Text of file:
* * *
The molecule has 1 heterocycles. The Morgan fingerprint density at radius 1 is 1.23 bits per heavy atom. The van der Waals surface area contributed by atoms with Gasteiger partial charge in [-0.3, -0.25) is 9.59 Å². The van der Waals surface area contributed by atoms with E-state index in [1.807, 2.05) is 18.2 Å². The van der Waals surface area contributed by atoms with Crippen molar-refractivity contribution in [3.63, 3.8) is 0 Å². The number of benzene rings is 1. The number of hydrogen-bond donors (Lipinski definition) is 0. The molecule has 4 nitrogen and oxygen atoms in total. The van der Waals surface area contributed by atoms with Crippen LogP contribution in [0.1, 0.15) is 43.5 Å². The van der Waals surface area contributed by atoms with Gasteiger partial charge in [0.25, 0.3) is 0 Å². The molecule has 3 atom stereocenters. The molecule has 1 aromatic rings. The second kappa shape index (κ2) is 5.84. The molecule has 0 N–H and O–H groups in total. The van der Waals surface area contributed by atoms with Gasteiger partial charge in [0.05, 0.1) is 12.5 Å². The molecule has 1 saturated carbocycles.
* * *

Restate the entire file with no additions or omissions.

The molecule has 1 heterocycles. The Morgan fingerprint density at radius 1 is 1.23 bits per heavy atom. The van der Waals surface area contributed by atoms with Gasteiger partial charge in [-0.3, -0.25) is 9.59 Å². The van der Waals surface area contributed by atoms with E-state index in [1.807, 2.05) is 18.2 Å². The van der Waals surface area contributed by atoms with Crippen molar-refractivity contribution in [3.63, 3.8) is 0 Å². The number of benzene rings is 1. The number of hydrogen-bond donors (Lipinski definition) is 0. The molecule has 4 nitrogen and oxygen atoms in total. The van der Waals surface area contributed by atoms with Crippen LogP contribution in [0.1, 0.15) is 43.5 Å². The van der Waals surface area contributed by atoms with Gasteiger partial charge in [0.25, 0.3) is 0 Å². The molecule has 3 atom stereocenters. The molecule has 1 aromatic rings. The second kappa shape index (κ2) is 5.84. The molecule has 0 N–H and O–H groups in total. The van der Waals surface area contributed by atoms with Gasteiger partial charge in [0.05, 0.1) is 12.5 Å². The molecule has 1 saturated carbocycles.